"The fiduciary duty of fair representation in the negotiation, administration and enforcement of collective bargaining agreements has been imposed upon unions by federal law as an obligation correlative to the right of a union to represent all the employees in a bargaining unit as their exclusive bargaining agent despite the contrary wishes of a minority. The duty originated in cases under the Railway Labor Act in which railroad unions were charged with racial discrimination. It has since been expanded as a principle of general application to collective bargaining representatives, who are required to `serve the interest of all members without hostility or discrimination toward any, to exercise [their] discretion with complete good faith and honesty, and to avoid arbitrary conduct.' "This doctrine, however, does not confer on an employee an absolute right to force his collective bargaining agent to press his complaint all the way to the very end of the grievance procedures made possible by the collective bargaining agreement. The union has an obligation in exercising its power as bargaining agent to act fairly under the collective bargaining agreement and not to assert or press grievances which it believes in good faith do not warrant such action. An employee, therefore, is subject to the union's discretionary power to settle or even to abandon a grievance, so long as it does not act arbitrarily, and this is true even if it can later be demonstrated that the employee's claim was meritorious. It is therefore essential to plaintiff's claim that there should have been proof of `arbitrary or bad-faith conduct on the part of the Union in processing his grievance.' It follows from this that proof that the union may have acted negligently *385 or exercised poor judgment is not enough to support a claim of unfair representation.


"... Nor is the union's failure to inform plaintiff of its decision not to go forward with his case enough to establish unfair representation, especially since there is no showing that this prejudiced him in any way, and his retained counsel evidently did not pursue his grievance."

See Vaca v. Sipes, 386 U.S. 171, 17 L. Ed. 2d 842, 87 S. Ct. 903 (1967).

Here, the union offered the affidavit of T.H. Blocker, its general chairman, to the effect that it took all of the necessary steps in handling plaintiff's grievance except for appealing the finding of the neutral doctor to the adjustment board, which it declined to do because it believed the provisions of the collective bargaining agreement had been fully complied with and the appeal would be to no avail. The record contains no evidence to the contrary, thereby making summary judgment an appropriate remedy. Farmers Ins. Co. v. Schiller, 226 Kan. 155, 158, 597 P.2d 238 (1979). We are of the opinion the trial court did not err in granting summary judgment to the union.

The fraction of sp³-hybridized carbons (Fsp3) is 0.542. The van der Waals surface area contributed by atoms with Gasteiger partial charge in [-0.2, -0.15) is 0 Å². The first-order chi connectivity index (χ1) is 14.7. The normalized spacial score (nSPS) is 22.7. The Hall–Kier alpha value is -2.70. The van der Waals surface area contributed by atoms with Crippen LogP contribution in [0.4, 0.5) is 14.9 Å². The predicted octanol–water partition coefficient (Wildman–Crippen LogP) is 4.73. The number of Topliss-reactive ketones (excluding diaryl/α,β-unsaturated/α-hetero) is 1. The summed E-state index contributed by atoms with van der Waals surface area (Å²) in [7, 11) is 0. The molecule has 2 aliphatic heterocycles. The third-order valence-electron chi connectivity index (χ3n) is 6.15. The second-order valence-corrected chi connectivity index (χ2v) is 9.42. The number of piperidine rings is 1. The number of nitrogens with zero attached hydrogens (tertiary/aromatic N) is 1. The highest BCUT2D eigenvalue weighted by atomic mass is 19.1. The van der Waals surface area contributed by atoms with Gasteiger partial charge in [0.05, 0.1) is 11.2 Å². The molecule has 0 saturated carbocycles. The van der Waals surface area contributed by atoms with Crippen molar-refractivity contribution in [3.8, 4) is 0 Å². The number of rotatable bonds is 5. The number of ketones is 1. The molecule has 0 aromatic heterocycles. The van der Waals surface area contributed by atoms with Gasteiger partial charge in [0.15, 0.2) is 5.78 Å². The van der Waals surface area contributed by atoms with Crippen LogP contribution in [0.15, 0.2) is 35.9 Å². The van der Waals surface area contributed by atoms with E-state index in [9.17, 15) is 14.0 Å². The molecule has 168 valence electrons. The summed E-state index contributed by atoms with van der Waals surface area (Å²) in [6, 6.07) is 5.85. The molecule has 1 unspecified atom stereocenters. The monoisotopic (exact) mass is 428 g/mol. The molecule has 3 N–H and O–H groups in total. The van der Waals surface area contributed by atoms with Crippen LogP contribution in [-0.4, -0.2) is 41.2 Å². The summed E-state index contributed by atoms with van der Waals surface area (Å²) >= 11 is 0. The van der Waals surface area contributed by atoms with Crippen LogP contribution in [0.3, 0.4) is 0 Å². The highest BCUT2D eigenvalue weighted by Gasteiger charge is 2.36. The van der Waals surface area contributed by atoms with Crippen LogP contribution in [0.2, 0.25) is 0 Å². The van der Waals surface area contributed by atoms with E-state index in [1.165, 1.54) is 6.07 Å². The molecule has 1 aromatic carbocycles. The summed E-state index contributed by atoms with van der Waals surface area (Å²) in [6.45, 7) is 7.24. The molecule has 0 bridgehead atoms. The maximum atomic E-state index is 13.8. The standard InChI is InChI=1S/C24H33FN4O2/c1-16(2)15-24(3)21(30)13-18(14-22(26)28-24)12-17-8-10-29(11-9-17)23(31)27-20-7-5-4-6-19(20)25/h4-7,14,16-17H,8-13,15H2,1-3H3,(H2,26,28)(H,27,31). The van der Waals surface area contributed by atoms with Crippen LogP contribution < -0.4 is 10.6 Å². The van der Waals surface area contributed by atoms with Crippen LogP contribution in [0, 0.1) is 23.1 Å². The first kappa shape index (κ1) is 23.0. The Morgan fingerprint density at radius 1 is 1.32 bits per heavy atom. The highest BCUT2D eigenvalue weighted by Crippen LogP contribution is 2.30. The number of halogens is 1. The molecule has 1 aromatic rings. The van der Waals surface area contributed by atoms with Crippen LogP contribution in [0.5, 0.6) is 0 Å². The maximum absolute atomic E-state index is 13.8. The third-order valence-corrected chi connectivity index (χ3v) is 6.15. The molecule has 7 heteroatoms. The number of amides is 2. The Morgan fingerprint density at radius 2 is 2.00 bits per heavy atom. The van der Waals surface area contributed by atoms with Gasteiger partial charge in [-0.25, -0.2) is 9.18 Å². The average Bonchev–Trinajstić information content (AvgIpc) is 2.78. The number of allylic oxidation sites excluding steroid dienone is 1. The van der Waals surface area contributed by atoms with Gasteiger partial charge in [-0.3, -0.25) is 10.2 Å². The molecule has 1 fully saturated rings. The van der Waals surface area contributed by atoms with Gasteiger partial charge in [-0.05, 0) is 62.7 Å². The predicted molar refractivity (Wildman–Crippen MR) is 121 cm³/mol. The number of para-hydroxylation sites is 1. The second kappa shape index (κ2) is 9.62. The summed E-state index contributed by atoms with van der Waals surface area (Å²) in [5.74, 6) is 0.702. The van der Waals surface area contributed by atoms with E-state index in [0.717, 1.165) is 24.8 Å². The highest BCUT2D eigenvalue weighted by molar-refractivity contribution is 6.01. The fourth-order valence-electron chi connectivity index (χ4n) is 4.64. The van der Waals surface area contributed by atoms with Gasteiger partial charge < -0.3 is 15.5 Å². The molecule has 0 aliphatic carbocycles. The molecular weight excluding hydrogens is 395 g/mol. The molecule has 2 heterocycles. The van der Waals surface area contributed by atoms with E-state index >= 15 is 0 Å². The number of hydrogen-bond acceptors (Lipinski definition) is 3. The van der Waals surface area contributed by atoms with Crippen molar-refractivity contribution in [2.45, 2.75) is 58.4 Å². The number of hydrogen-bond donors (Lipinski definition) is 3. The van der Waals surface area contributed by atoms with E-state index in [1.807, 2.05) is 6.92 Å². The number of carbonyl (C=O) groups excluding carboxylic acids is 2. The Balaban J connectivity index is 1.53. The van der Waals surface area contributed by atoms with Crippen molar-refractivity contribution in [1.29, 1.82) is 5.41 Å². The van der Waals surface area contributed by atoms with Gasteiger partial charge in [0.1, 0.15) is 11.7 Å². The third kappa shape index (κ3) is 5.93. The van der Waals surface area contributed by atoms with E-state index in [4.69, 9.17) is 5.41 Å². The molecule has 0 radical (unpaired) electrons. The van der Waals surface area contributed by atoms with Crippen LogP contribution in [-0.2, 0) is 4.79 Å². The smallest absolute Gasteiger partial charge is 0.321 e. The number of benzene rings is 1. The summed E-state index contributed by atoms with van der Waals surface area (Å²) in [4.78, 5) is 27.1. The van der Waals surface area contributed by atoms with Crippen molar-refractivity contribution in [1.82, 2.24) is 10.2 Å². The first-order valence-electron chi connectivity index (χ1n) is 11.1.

Defendant employer raises an alternate defense alleging that plaintiff failed to exhaust his administrative remedies by presenting his grievance appeal to either the National Railroad Adjustment Board or a public law board. While the employer's argument may have merit (see Andrews v. Louisville & Nashville R. Co., 406 U.S. 320, 32 L. Ed. 2d 95, 92 S. Ct. 1562 [1972]), this Court will not consider the matter as it has no jurisdiction to do so. The trial court held that an appeal to the adjustment board or a public law board would be useless as they would have no power to override the opinion of the neutral doctor and could only certify that the correct procedures under the collective bargaining agreement had been employed. The employer did not file a notice of appeal from the trial court's adverse ruling, thus we have no jurisdiction.

We recognize there is an exception to this general rule relating to cross-appeals in that a question of subject matter jurisdiction can be raised at any time during the proceedings, even by the courts sua sponte. Although exhaustion of administrative remedies may appear on its face to involve subject matter jurisdiction, it does not. Exhaustion of administrative remedies is a matter within the sound discretion of the courts and is not required *386 when administrative remedies are inadequate. NLRB v. Marine Workers, 391 U.S. 418, 426 n. 7, 20 L. Ed. 2d 706, 88 S. Ct. 1717 (1968). In Jarvis v. Kansas Commission on Civil Rights, 215 Kan. 902, 528 P.2d 1232 (1974), the Kansas Supreme Court, quoting Jenkins v. Newman Memorial County Hospital, 212 Kan. 92, 510 P.2d 132 (1973), stated at pages 905-06:

"It is clear the rehearing requirement is provided as a proper administrative law procedure in order to assure exhaustion of administrative remedies. The doctrine of exhaustion of administrative remedies is directed toward promoting proper relationships between the courts and administrative agencies charged with particular administrative and regulatory duties. It promotes orderly procedure and requires a party to exhaust the administrative sifting process with respect to matters peculiarly within the competence of the agency. It requires avoidance of interference with functions of the administrative agency by withholding judicial action until the administrative process has run its full course. The failure to exhaust administrative remedies has often been emphasized as a ground for denying judicial review. It rests on sound consideration of comity and convenience, fully recognizing the separation of powers doctrine as set forth in our case law. (Colorado Interstate Gas Co. v. State Corporation Comm. [192 Kan. 1, 386 P.2d 266]; Graves Truck Line v. State Corporation Commission [195 Kan. 82, 402 P.2d 757]; Strader v. Kansas Public Employees Retirement System, 206 Kan. 392, 479 P.2d 860, cert den. 403 U.S. 914, 29 L. Ed. 2d 692, 91 S. Ct. 2240.)" (Emphasis supplied.)

Comity and subject matter jurisdiction are not equivalent concepts. Thus, the exception does not apply and we have no jurisdiction to decide the question presented by the employer.